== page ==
1 APHL, Public Health Laboratory Issues in Brief: Bioterrorism Capacity; published October 2002 - data for 46 states
2 APHL, Public Health Laboratory Issues in Brief: Bioterrorism Capacity; published May 2007 - data for 50 states and DC
Training laboratory staff. Expanding training for clinical laboratory workers is key because they are often the first to confirm diseases leading to public health threats. In 2002, state public health laboratories offered 65 classes to fewer than 3,000 clinical laboratory scientists on testing for biological agents; while in 2006, states offered 500 classes to more than 8,000 laboratory scientists.15
Public health laboratories also need to conduct exercises to practice emergency response protocols. Figure 4 shows the increasing number of state public health laboratories conducting exercises to handle Category A biological agents (high-priority agents that pose a risk to national security) and chemical agents (toxic substances such as cyanidebased compounds, heavy metals, and nerve agents). Refer to Appendix 6 for a list of Category A and B biological agents.
Figure 4: Public Health Laboratories Conducting at Least One Exercise for Biological and Chemical Agents, 2003-2006
Joint laboratory and epidemiology investigations are critical for a rapid response to disease outbreaks.
Challenges for Public Health Laboratories
Boosting the laboratory scientist workforce to ensure rapid and accurate testing. In a 2007 APHL survey, 31 state public health laboratories reported difficulties recruiting qualified laboratory scientists. Moreover, 39 reported needing additional staff to perform polymerase chain reaction, a rapid DNA testing technique to quickly identify bioterrorism agents.16 This reflects a nationwide shortage of highly skilled laboratory workers to confirm potential health threats.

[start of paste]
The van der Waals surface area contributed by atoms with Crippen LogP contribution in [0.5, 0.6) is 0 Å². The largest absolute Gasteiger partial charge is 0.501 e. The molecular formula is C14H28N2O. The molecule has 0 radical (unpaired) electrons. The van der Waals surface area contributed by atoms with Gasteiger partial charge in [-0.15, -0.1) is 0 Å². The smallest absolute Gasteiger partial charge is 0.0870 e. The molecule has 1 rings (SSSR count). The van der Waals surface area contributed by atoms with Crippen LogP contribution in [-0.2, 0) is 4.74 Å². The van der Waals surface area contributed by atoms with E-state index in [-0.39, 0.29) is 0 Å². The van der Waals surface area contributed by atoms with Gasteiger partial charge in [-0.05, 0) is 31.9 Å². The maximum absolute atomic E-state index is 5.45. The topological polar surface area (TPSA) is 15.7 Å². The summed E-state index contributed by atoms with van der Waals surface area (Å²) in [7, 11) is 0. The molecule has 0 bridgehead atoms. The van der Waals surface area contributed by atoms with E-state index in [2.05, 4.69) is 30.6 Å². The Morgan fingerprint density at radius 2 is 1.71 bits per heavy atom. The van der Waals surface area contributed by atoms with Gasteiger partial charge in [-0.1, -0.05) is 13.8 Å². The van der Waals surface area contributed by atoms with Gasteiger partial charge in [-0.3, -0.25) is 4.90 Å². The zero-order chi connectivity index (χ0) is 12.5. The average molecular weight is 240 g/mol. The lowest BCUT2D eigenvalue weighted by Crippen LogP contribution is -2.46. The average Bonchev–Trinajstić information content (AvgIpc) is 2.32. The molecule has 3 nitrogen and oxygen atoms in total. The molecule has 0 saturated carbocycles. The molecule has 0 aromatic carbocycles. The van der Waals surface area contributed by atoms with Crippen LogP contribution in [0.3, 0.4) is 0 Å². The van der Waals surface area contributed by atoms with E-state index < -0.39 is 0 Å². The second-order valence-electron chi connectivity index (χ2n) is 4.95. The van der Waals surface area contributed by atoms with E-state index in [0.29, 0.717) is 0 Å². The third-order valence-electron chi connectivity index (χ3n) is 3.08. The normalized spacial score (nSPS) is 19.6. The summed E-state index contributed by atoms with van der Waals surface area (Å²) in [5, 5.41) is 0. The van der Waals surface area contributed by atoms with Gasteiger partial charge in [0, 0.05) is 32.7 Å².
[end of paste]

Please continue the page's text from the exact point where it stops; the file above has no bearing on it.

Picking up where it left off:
Ensuring secure electronic communication. Although 44 state public health laboratories have Laboratory Information Management Systems supporting laboratory functions, 19 of those laboratories cannot send or receive electronic messages that meet CDC standards for exchanging, communicating, and protecting data.17 Without such electronic communication, it is impossible to rapidly monitor and integrate laboratory test results at the national level during an emergency.
Broadening the range of laboratory testing. States vary in the extent to which they can test for biological and chemical agents. For instance, all states have at least one laboratory that can test for the biological agents that cause anthrax, bubonic plague, tularemia, and brucellosis, but eight are not able to test for the highly infectious agent that causes Q fever.18 For chemical agents, 9 states can test for blistering agents (such as mustard gas); 13 states for volatile organic compounds (chemicals such as benzenes, which can have short- and long-term health effects); 28 states for nerve agents (including manmade chemical warfare agents such as sarin or VX nerve agent); and 30 states for blood metals (such as mercury and lead).19
Although state public health laboratories can test for biological and chemical agents in blood or urine, they cannot test for chemical agents outside of these human clinical samples, such as in an unknown white powder. Laboratories are also limited in their ability to rapidly test large quantities of samples for chemical agents.
Another challenge is that no state public health laboratory can rapidly identify priority radioactive materials in clinical samples.20 This could delay medical treatment decisions when a possible radiological exposure has occurred.